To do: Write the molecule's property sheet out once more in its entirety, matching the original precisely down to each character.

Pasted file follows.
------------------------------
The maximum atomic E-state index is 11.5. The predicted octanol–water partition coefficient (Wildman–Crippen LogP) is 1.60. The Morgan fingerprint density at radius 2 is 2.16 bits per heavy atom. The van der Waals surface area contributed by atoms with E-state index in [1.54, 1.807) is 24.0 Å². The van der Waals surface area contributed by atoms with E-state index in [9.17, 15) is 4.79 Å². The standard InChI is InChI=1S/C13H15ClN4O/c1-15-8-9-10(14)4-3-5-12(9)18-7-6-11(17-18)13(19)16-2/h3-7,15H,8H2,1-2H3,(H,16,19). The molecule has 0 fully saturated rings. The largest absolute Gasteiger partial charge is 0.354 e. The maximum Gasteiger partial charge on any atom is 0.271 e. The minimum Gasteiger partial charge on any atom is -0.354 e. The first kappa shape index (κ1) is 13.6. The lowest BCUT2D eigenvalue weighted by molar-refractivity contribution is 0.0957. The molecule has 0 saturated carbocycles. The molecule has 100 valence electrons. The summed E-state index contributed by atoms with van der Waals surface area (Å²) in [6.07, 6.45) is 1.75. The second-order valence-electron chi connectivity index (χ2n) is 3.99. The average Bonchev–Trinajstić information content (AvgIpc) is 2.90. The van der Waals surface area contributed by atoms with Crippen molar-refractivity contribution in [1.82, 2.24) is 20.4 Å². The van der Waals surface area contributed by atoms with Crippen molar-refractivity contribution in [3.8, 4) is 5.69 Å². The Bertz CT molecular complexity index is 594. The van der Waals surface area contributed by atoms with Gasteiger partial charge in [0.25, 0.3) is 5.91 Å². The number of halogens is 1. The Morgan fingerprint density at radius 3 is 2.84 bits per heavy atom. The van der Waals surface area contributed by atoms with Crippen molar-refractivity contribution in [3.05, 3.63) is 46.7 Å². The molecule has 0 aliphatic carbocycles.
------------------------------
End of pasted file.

The maximum atomic E-state index is 11.5. The predicted octanol–water partition coefficient (Wildman–Crippen LogP) is 1.60. The Morgan fingerprint density at radius 2 is 2.16 bits per heavy atom. The van der Waals surface area contributed by atoms with E-state index in [1.54, 1.807) is 24.0 Å². The van der Waals surface area contributed by atoms with E-state index in [9.17, 15) is 4.79 Å². The standard InChI is InChI=1S/C13H15ClN4O/c1-15-8-9-10(14)4-3-5-12(9)18-7-6-11(17-18)13(19)16-2/h3-7,15H,8H2,1-2H3,(H,16,19). The molecule has 0 fully saturated rings. The largest absolute Gasteiger partial charge is 0.354 e. The maximum Gasteiger partial charge on any atom is 0.271 e. The minimum Gasteiger partial charge on any atom is -0.354 e. The first kappa shape index (κ1) is 13.6. The lowest BCUT2D eigenvalue weighted by molar-refractivity contribution is 0.0957. The molecule has 0 saturated carbocycles. The molecule has 100 valence electrons. The summed E-state index contributed by atoms with van der Waals surface area (Å²) in [6.07, 6.45) is 1.75. The second-order valence-electron chi connectivity index (χ2n) is 3.99. The average Bonchev–Trinajstić information content (AvgIpc) is 2.90. The van der Waals surface area contributed by atoms with Crippen molar-refractivity contribution in [1.82, 2.24) is 20.4 Å². The van der Waals surface area contributed by atoms with Crippen molar-refractivity contribution in [3.8, 4) is 5.69 Å². The Bertz CT molecular complexity index is 594. The van der Waals surface area contributed by atoms with Gasteiger partial charge in [0.25, 0.3) is 5.91 Å². The number of halogens is 1. The Morgan fingerprint density at radius 3 is 2.84 bits per heavy atom. The van der Waals surface area contributed by atoms with Crippen molar-refractivity contribution in [3.05, 3.63) is 46.7 Å². The molecule has 0 aliphatic carbocycles.